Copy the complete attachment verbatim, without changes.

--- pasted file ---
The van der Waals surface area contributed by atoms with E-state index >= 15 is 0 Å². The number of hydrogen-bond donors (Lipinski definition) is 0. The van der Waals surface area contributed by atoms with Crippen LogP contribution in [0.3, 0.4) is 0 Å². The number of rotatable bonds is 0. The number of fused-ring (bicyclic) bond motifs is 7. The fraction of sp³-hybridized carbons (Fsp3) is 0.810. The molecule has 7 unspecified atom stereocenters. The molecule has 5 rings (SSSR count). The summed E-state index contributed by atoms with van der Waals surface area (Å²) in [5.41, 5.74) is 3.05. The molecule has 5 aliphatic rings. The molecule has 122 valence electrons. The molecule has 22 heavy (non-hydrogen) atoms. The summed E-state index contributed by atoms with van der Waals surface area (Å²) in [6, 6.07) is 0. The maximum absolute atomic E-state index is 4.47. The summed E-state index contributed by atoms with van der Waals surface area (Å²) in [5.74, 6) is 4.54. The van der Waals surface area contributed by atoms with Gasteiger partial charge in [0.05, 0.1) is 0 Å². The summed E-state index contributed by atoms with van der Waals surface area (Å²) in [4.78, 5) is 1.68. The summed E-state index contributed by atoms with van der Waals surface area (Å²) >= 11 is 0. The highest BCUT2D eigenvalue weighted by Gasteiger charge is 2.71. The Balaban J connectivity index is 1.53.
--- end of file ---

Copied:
The van der Waals surface area contributed by atoms with E-state index >= 15 is 0 Å². The number of hydrogen-bond donors (Lipinski definition) is 0. The van der Waals surface area contributed by atoms with Crippen LogP contribution in [0.3, 0.4) is 0 Å². The number of rotatable bonds is 0. The number of fused-ring (bicyclic) bond motifs is 7. The fraction of sp³-hybridized carbons (Fsp3) is 0.810. The molecule has 7 unspecified atom stereocenters. The molecule has 5 rings (SSSR count). The summed E-state index contributed by atoms with van der Waals surface area (Å²) in [5.41, 5.74) is 3.05. The molecule has 5 aliphatic rings. The molecule has 122 valence electrons. The molecule has 22 heavy (non-hydrogen) atoms. The summed E-state index contributed by atoms with van der Waals surface area (Å²) in [6, 6.07) is 0. The maximum absolute atomic E-state index is 4.47. The summed E-state index contributed by atoms with van der Waals surface area (Å²) in [5.74, 6) is 4.54. The van der Waals surface area contributed by atoms with Gasteiger partial charge in [0.05, 0.1) is 0 Å². The summed E-state index contributed by atoms with van der Waals surface area (Å²) in [4.78, 5) is 1.68. The summed E-state index contributed by atoms with van der Waals surface area (Å²) >= 11 is 0. The highest BCUT2D eigenvalue weighted by Gasteiger charge is 2.71. The Balaban J connectivity index is 1.53.